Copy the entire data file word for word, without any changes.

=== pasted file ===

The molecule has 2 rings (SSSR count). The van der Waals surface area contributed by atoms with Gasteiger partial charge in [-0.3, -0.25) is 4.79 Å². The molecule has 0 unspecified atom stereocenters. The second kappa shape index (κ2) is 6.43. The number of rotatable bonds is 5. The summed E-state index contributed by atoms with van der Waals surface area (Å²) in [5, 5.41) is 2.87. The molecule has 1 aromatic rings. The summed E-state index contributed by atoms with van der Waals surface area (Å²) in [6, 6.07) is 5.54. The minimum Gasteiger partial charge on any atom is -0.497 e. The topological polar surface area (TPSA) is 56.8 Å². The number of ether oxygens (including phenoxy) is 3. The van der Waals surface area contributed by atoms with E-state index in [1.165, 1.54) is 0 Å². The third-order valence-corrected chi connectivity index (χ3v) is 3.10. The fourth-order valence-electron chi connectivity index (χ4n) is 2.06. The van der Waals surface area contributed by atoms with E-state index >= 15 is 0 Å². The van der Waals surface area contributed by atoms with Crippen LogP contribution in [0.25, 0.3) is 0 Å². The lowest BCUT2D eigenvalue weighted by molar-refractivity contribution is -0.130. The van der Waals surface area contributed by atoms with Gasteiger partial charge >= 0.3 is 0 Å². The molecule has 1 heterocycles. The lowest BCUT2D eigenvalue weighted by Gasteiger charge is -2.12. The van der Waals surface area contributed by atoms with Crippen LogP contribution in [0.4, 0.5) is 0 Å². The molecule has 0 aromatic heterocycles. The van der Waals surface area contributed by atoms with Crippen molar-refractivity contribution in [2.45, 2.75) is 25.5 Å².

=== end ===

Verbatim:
The molecule has 2 rings (SSSR count). The van der Waals surface area contributed by atoms with Gasteiger partial charge in [-0.3, -0.25) is 4.79 Å². The molecule has 0 unspecified atom stereocenters. The second kappa shape index (κ2) is 6.43. The number of rotatable bonds is 5. The summed E-state index contributed by atoms with van der Waals surface area (Å²) in [5, 5.41) is 2.87. The molecule has 1 aromatic rings. The summed E-state index contributed by atoms with van der Waals surface area (Å²) in [6, 6.07) is 5.54. The minimum Gasteiger partial charge on any atom is -0.497 e. The topological polar surface area (TPSA) is 56.8 Å². The number of ether oxygens (including phenoxy) is 3. The van der Waals surface area contributed by atoms with E-state index in [1.165, 1.54) is 0 Å². The third-order valence-corrected chi connectivity index (χ3v) is 3.10. The fourth-order valence-electron chi connectivity index (χ4n) is 2.06. The van der Waals surface area contributed by atoms with E-state index >= 15 is 0 Å². The van der Waals surface area contributed by atoms with Crippen LogP contribution in [0.25, 0.3) is 0 Å². The lowest BCUT2D eigenvalue weighted by molar-refractivity contribution is -0.130. The van der Waals surface area contributed by atoms with Gasteiger partial charge >= 0.3 is 0 Å². The molecule has 1 heterocycles. The lowest BCUT2D eigenvalue weighted by Gasteiger charge is -2.12. The van der Waals surface area contributed by atoms with Crippen LogP contribution in [0.4, 0.5) is 0 Å². The molecule has 0 aromatic heterocycles. The van der Waals surface area contributed by atoms with Crippen molar-refractivity contribution in [2.45, 2.75) is 25.5 Å².